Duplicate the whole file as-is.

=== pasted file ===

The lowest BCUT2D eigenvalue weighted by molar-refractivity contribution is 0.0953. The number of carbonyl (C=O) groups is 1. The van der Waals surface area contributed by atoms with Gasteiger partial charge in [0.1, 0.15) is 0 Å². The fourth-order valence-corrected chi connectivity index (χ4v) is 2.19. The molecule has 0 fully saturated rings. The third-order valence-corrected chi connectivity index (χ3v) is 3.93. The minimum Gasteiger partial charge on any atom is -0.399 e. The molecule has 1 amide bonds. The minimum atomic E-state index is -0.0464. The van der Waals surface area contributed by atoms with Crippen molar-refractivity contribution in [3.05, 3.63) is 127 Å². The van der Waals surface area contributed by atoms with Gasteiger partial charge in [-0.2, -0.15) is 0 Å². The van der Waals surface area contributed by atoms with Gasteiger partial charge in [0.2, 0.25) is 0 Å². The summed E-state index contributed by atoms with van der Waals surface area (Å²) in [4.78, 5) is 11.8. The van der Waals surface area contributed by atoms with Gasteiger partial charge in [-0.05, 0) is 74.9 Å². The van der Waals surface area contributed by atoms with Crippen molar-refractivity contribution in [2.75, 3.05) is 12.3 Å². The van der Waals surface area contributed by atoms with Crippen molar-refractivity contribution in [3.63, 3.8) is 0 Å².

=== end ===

The lowest BCUT2D eigenvalue weighted by molar-refractivity contribution is 0.0953. The number of carbonyl (C=O) groups is 1. The van der Waals surface area contributed by atoms with Gasteiger partial charge in [0.1, 0.15) is 0 Å². The fourth-order valence-corrected chi connectivity index (χ4v) is 2.19. The molecule has 0 fully saturated rings. The third-order valence-corrected chi connectivity index (χ3v) is 3.93. The minimum Gasteiger partial charge on any atom is -0.399 e. The molecule has 1 amide bonds. The minimum atomic E-state index is -0.0464. The van der Waals surface area contributed by atoms with Crippen molar-refractivity contribution in [3.05, 3.63) is 127 Å². The van der Waals surface area contributed by atoms with Gasteiger partial charge in [-0.2, -0.15) is 0 Å². The van der Waals surface area contributed by atoms with Gasteiger partial charge in [0.2, 0.25) is 0 Å². The summed E-state index contributed by atoms with van der Waals surface area (Å²) in [4.78, 5) is 11.8. The van der Waals surface area contributed by atoms with Gasteiger partial charge in [-0.05, 0) is 74.9 Å². The van der Waals surface area contributed by atoms with Crippen molar-refractivity contribution in [2.75, 3.05) is 12.3 Å². The van der Waals surface area contributed by atoms with Crippen molar-refractivity contribution in [3.63, 3.8) is 0 Å².